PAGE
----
Defense Sector Sell-Off Warns That a Stock Market Crash Is Coming
Many young Americans—anyone who has recently started or even finished college in the United States—can’t even remember when a stock market crash affected them (directly, anyway). That’s because the last major crash technically started in late 2007 and ended in June 2009.
In 2019, it will have been a decade of constant economic expansion. While history often fails, it does point to a staggering statistic.
In the period from 1900 to the present, the United States has experienced at least one major market crash every 10 years. Therefore, in historical terms, a major stock market crash is due.
What history has gotten right is that there has never been such a thing as an ever-expanding economy. That kind of phenomenon doesn’t even exist in the fantasies of the most bullish economists.
Rather, for every period of growth, there exists a (usually shorter) period of decline. This decline is marked by a drop in the gross domestic product (GDP) and socio-economic hardship due to lower production, lower demand for goods and services, and higher unemployment.
Not surprisingly, the lower corporate earnings also put pressure on the value of stocks.
In the present case, the trigger of the next stock market crash could be too much debt and higher interest rates.
These Will Burst the Current Speculative Bubble
Academics and pundits have not identified a guaranteed way to determine the precise moment when a recession-causing stock market crash begins. However, it doesn’t take a Nobel Prize-winning genius to figure out that Wall Street is on shaky grounds now.
That may startle many, including myself. It seems illogical to expect doom and gloom when the indicators for the U.S. economy point to a solid and bullish trend.
In the past, the current type of market, bullish though it may seem, has often served as a catalyst for a major type of crash, correction, and recession.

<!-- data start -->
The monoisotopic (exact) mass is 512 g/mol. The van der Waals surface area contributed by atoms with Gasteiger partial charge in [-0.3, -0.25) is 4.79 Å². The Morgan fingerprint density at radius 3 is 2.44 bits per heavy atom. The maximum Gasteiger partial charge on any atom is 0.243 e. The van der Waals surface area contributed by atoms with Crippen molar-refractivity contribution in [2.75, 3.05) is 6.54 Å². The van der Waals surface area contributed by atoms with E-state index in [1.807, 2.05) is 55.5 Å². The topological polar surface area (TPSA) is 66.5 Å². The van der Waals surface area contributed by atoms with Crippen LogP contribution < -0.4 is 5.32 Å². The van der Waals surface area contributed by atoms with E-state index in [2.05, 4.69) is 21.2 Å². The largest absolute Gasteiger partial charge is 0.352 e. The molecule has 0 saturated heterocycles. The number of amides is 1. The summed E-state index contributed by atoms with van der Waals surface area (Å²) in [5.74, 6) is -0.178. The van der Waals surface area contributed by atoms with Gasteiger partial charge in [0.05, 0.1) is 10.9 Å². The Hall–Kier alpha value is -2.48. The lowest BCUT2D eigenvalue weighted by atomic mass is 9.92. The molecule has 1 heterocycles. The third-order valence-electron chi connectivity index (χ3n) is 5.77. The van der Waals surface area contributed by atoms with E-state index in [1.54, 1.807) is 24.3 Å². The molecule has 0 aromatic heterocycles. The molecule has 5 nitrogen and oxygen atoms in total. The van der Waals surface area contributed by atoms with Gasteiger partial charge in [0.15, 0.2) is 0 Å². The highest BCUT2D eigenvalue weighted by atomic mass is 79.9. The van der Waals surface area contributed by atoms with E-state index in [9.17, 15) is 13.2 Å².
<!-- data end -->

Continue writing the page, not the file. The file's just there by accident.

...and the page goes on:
And what type of market is that? It’s one characterized by rising rates, high levels of government and private debt, and exuberant stock valuations. In the background, a trade war is brewing amid global political instability.
The Tax Cut Effect Has an Expiry Date
The tax cuts worked in 2018. But their buoyant effect will end in 2019.
The other mark of a coming storm in the financial markets is unusual behavior. And investors have shown decidedly odd behavior when it comes to the defense sector.
The defense sector has reported outstanding quarterly results. Yet, rather than being celebrated with a rally, these generally unassailable companies have been among the top losers in the recent stock market crash.
Before examining some of the odd moves the market has made in the last days of October 2018, there are plenty of reasons to expect a major stock market crash and a recession.
Indeed, investors have ignored the likes of Lockheed Martin Corporation (NYSE:LMT), Boeing Co (NYSE:BA), or Raytheon Company (NYSE:RTN), which posted bullish earnings on all fronts (including guidance). This suggests that investors are either confused or vulnerable to increasing volatility.
I think they’re a quite a bit of both, which means that investors are starting to fear a stock market crash.
The Defense Sector Can Serve as a Gauge of Investor Sentiment
The current drops—Lockheed Martin lost over six percent in a single session after posting a record third quarter, beating both earnings and revenue expectations—can only have one culprit: the midterm elections.
After episodes involving the gruesome assassination of a prominent journalist at the Saudi Consulate in Istanbul; the mail bomber Cesar Sayoc Jr., who targeted leading Democrats; and another mass shooting, there is a sense the Democrats could win one or even both Houses of Congress.
Most governments suspect, even if behind closed doors, that the main suspect for the Saudi Consulate murder is Saudi Crown Prince and de-facto ruler, Mohammad bin Salman, aka MBS.
He happens to have toured Lockheed Martin Corporation in 2017 and signed a memorandum of understanding (MOU) to buy some $100.0 billion worth of armaments from the U.S.—most of which come from Lockheed Martin—with options up to $350.0 billion.